A study published in 2010 in the Netherlands by the Erasmus School of Economics tested this thesis by comparing business cycles with the length of skirts in the period 1921 and 2009. His conclusion? That the skirts did reflect the state of the economy, but that they were anticipated about three years.

3. The Skyscraper Index

Skyscrapers in New York

This indicator links the construction of the tallest buildings in the world with the beginning of an economic crisis. (Photo: GETTY IMAGES)

It was formulated in 1999 by the British economist Andrew Lawrence, who claims that he sought and found correlations between the completion of these huge structures and the beginning of a downturn in the economy.

The ending of the Chrysler Tower and the Empire State Building in New York during the Great Depression are recurring examples when talking about this indicator.

However, Lawrence has warned that rather than taking a single skyscraper as a reference, he refers more to the culmination of a set of these, something that in his opinion tends to put an end to “a great boom in construction.”

4. The underpants index

Two underpants drying on a line.
When finances tighten, men put off buying new underpants. (Photo: GETTY IMAGES)

The origin of this indicator is attributed to Alan Greenspan, when he was head of the United States Federal Reserve.

As reported in 2008 by Robert Krulwich, a correspondent for the American network NPR, Greenspan explained that the sales of underpants are a good economic indicator because their consumption is usually quite stable.

Chen the hard times come, men tend to postpone the purchase of this article.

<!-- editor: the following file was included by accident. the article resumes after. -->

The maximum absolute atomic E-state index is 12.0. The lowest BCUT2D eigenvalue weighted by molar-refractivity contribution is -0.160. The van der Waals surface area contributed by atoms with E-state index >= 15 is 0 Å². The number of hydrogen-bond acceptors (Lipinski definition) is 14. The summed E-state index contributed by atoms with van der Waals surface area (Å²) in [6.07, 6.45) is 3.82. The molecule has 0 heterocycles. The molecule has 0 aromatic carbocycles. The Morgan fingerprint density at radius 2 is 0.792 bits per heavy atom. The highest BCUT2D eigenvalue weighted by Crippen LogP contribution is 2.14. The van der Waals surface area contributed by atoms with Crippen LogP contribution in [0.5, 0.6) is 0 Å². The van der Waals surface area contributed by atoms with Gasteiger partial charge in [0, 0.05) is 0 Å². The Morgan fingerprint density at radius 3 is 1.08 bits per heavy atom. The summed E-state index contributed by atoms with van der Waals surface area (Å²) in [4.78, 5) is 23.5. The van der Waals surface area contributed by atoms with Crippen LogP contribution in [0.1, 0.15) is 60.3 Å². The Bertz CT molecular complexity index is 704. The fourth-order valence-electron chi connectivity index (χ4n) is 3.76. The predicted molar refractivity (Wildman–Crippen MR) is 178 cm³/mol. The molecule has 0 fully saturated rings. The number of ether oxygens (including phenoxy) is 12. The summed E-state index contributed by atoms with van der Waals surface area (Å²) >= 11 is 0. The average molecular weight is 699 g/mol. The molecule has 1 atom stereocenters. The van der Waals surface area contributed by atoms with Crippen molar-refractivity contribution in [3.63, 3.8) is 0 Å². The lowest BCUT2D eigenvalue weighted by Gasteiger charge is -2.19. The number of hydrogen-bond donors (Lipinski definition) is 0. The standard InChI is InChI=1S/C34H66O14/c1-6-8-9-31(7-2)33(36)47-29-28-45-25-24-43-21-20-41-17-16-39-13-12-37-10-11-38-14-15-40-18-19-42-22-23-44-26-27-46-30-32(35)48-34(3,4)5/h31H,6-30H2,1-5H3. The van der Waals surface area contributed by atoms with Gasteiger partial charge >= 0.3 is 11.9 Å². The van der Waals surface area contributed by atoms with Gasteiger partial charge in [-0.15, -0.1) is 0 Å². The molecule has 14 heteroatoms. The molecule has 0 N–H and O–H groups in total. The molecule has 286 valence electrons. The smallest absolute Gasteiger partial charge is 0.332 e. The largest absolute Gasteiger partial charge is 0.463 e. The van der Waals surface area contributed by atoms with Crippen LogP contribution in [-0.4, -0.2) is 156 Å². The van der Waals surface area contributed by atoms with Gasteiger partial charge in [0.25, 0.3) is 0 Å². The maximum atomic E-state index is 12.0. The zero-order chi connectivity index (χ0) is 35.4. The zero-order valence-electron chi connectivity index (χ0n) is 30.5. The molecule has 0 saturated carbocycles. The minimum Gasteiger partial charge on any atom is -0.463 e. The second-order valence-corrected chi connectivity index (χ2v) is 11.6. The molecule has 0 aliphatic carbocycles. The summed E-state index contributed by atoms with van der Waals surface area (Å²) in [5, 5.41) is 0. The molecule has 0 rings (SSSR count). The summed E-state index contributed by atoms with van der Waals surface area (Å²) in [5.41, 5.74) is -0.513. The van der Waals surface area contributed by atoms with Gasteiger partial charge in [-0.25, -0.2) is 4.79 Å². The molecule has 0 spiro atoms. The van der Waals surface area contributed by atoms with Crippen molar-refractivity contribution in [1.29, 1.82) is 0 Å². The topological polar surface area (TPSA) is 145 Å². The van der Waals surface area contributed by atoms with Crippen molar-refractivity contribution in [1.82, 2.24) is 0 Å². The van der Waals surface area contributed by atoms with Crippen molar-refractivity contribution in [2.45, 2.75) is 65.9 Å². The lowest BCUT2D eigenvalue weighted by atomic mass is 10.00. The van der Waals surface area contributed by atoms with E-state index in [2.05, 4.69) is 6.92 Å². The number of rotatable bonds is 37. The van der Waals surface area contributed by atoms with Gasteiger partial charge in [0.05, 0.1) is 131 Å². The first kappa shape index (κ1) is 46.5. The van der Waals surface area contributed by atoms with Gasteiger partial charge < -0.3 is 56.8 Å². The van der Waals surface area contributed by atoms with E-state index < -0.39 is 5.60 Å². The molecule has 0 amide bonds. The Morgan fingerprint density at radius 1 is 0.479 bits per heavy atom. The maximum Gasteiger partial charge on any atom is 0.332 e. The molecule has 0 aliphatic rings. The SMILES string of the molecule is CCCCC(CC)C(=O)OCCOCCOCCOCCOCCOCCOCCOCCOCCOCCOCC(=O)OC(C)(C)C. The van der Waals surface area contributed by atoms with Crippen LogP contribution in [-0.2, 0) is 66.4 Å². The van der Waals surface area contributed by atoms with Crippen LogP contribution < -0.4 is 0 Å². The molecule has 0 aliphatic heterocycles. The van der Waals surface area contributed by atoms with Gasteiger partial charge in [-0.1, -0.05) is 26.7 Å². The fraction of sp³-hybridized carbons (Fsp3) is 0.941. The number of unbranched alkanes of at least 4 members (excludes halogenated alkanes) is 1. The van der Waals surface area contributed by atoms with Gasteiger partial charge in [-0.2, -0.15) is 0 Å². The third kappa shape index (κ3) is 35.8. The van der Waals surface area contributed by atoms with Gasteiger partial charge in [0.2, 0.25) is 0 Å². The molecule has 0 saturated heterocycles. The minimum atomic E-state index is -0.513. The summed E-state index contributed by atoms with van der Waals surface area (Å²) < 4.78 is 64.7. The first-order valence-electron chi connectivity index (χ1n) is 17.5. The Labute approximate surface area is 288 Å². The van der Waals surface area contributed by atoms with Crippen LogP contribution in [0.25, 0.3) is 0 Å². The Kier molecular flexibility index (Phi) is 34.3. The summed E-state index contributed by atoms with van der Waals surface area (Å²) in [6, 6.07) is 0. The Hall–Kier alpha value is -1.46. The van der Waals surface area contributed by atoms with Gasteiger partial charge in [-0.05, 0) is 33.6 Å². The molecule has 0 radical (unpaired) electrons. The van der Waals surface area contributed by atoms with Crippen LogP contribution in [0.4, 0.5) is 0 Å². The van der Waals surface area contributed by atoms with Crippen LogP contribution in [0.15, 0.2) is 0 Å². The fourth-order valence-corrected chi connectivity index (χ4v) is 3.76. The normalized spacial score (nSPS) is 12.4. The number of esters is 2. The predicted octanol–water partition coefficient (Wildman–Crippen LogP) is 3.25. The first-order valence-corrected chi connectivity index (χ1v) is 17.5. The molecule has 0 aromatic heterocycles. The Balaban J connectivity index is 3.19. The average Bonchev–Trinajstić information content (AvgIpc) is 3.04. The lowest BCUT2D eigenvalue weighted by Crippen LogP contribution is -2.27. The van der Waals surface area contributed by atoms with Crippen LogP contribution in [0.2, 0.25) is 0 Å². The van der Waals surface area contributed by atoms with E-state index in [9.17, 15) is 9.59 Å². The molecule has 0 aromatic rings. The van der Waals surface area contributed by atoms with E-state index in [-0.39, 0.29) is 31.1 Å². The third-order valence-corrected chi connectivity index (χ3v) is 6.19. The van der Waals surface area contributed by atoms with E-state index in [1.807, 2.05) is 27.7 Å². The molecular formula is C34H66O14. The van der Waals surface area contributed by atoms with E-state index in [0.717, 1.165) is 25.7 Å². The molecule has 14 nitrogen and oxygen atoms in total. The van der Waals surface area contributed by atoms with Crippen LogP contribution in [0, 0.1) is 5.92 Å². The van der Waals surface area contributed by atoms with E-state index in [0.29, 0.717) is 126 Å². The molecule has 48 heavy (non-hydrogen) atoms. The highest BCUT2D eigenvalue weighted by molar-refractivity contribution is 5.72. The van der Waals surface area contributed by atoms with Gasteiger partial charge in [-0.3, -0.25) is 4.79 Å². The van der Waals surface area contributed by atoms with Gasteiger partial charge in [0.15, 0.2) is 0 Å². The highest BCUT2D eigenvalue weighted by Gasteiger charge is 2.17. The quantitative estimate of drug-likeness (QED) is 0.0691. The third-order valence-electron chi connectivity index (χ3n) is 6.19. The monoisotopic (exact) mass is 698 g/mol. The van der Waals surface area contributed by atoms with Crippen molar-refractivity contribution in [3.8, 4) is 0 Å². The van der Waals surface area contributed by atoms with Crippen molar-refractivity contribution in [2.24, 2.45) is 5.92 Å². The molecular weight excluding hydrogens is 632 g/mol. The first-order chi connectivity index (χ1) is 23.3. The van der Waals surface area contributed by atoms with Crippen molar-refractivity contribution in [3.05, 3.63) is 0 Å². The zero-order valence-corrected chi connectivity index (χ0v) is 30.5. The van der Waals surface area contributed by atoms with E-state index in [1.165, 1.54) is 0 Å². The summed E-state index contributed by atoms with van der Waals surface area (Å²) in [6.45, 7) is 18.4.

“If you look at boxer shorts sales, you see a flat line that almost never changes. But on the few occasions when it goes down, that means the men are so tight [económicamente] who decide not to replace underwear. Y [Greenspan] said that it is almost always a type of [signo] prophetic that trouble is coming here,” Krulwich told NPR.

5. The lipstick index

A woman with an indecisive look holds a lipstick in each hand.
In times of crisis, when they cannot afford other luxuries, women buy lipstick and other cosmetics. (Photo: GETTY IMAGES)

The lipstick index was created by Leonard Lauder, heir apparent and chief emeritus of the Estée Lauder cosmetics company, in the early 2000s.

According to his thesis, when the economic situation is bad, women tend to buy more lipstick and other small luxuriesinstead of spending on other more expensive goods such as handbags or shoes.

During the 2001 recession, when Lauder formulated this idea, retail sales of lipstick had increased 11%. Cosmetics sales also grew during the Great Depression, between 1929 and 1933, and during the 2008 crash.

This index, however, was not a good indicator of the economy when the Covid-19 pandemic broke out, probably due to the fact that people stayed at home and women wore masks when they went out, so the lipstick consumption didn’t make much sense.